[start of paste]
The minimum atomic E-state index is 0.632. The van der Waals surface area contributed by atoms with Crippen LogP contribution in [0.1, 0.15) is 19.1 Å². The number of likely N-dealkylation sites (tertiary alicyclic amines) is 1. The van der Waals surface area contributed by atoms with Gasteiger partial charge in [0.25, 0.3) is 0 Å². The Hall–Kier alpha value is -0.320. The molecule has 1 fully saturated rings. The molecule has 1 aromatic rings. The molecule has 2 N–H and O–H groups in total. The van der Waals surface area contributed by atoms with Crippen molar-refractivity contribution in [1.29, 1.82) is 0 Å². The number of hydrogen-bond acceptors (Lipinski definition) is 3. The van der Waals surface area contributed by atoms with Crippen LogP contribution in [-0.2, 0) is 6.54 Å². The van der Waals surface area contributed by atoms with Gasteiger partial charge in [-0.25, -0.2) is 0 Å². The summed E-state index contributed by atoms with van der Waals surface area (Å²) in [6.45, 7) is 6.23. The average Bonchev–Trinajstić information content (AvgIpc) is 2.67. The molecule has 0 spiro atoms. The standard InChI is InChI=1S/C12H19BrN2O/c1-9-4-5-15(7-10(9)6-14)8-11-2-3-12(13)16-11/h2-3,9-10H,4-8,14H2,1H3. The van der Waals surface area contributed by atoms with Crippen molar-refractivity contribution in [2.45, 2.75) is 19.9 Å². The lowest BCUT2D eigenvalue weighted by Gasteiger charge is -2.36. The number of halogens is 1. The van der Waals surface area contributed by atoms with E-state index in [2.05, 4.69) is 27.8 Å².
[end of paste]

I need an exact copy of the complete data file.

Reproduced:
The minimum atomic E-state index is 0.632. The van der Waals surface area contributed by atoms with Crippen LogP contribution in [0.1, 0.15) is 19.1 Å². The number of likely N-dealkylation sites (tertiary alicyclic amines) is 1. The van der Waals surface area contributed by atoms with Gasteiger partial charge in [0.25, 0.3) is 0 Å². The Hall–Kier alpha value is -0.320. The molecule has 1 fully saturated rings. The molecule has 1 aromatic rings. The molecule has 2 N–H and O–H groups in total. The van der Waals surface area contributed by atoms with Crippen molar-refractivity contribution in [1.29, 1.82) is 0 Å². The number of hydrogen-bond acceptors (Lipinski definition) is 3. The van der Waals surface area contributed by atoms with Crippen LogP contribution in [-0.2, 0) is 6.54 Å². The van der Waals surface area contributed by atoms with Gasteiger partial charge in [-0.25, -0.2) is 0 Å². The summed E-state index contributed by atoms with van der Waals surface area (Å²) in [6.45, 7) is 6.23. The average Bonchev–Trinajstić information content (AvgIpc) is 2.67. The molecule has 0 spiro atoms. The standard InChI is InChI=1S/C12H19BrN2O/c1-9-4-5-15(7-10(9)6-14)8-11-2-3-12(13)16-11/h2-3,9-10H,4-8,14H2,1H3. The van der Waals surface area contributed by atoms with Crippen molar-refractivity contribution in [2.45, 2.75) is 19.9 Å². The lowest BCUT2D eigenvalue weighted by Gasteiger charge is -2.36. The number of halogens is 1. The van der Waals surface area contributed by atoms with E-state index in [2.05, 4.69) is 27.8 Å².